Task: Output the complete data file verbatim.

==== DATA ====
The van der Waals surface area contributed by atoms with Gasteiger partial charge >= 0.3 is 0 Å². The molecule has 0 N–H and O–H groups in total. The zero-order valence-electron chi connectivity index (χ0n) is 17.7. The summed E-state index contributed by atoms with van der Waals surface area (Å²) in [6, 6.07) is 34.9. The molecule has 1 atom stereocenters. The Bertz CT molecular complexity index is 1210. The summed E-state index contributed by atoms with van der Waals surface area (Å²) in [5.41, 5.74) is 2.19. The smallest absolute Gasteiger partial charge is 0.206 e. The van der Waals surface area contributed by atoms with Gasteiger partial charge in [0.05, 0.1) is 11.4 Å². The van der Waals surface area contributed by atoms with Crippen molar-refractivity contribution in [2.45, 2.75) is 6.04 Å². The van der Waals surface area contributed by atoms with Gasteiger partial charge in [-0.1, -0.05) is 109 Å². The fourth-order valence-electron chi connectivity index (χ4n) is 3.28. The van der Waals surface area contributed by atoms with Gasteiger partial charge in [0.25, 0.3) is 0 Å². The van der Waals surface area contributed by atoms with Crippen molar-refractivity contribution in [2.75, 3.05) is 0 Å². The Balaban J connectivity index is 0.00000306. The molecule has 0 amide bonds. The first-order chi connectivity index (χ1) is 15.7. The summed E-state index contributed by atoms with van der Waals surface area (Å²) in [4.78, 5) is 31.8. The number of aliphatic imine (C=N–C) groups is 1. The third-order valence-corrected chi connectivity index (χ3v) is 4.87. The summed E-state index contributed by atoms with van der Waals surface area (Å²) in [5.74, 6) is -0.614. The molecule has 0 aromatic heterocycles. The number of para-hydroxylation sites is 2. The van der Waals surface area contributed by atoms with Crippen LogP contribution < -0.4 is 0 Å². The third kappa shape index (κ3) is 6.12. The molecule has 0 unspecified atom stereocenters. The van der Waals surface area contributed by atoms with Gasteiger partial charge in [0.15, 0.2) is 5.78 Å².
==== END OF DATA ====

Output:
The van der Waals surface area contributed by atoms with Gasteiger partial charge >= 0.3 is 0 Å². The molecule has 0 N–H and O–H groups in total. The zero-order valence-electron chi connectivity index (χ0n) is 17.7. The summed E-state index contributed by atoms with van der Waals surface area (Å²) in [6, 6.07) is 34.9. The molecule has 1 atom stereocenters. The Bertz CT molecular complexity index is 1210. The summed E-state index contributed by atoms with van der Waals surface area (Å²) in [5.41, 5.74) is 2.19. The smallest absolute Gasteiger partial charge is 0.206 e. The van der Waals surface area contributed by atoms with Gasteiger partial charge in [0.05, 0.1) is 11.4 Å². The van der Waals surface area contributed by atoms with Crippen molar-refractivity contribution in [2.45, 2.75) is 6.04 Å². The van der Waals surface area contributed by atoms with Gasteiger partial charge in [-0.1, -0.05) is 109 Å². The fourth-order valence-electron chi connectivity index (χ4n) is 3.28. The van der Waals surface area contributed by atoms with Gasteiger partial charge in [0.25, 0.3) is 0 Å². The van der Waals surface area contributed by atoms with Crippen molar-refractivity contribution in [2.75, 3.05) is 0 Å². The Balaban J connectivity index is 0.00000306. The molecule has 0 amide bonds. The first-order chi connectivity index (χ1) is 15.7. The summed E-state index contributed by atoms with van der Waals surface area (Å²) in [4.78, 5) is 31.8. The number of aliphatic imine (C=N–C) groups is 1. The third-order valence-corrected chi connectivity index (χ3v) is 4.87. The summed E-state index contributed by atoms with van der Waals surface area (Å²) in [5.74, 6) is -0.614. The molecule has 0 aromatic heterocycles. The number of para-hydroxylation sites is 2. The van der Waals surface area contributed by atoms with Crippen LogP contribution < -0.4 is 0 Å². The third kappa shape index (κ3) is 6.12. The molecule has 0 unspecified atom stereocenters. The van der Waals surface area contributed by atoms with Gasteiger partial charge in [0.15, 0.2) is 5.78 Å².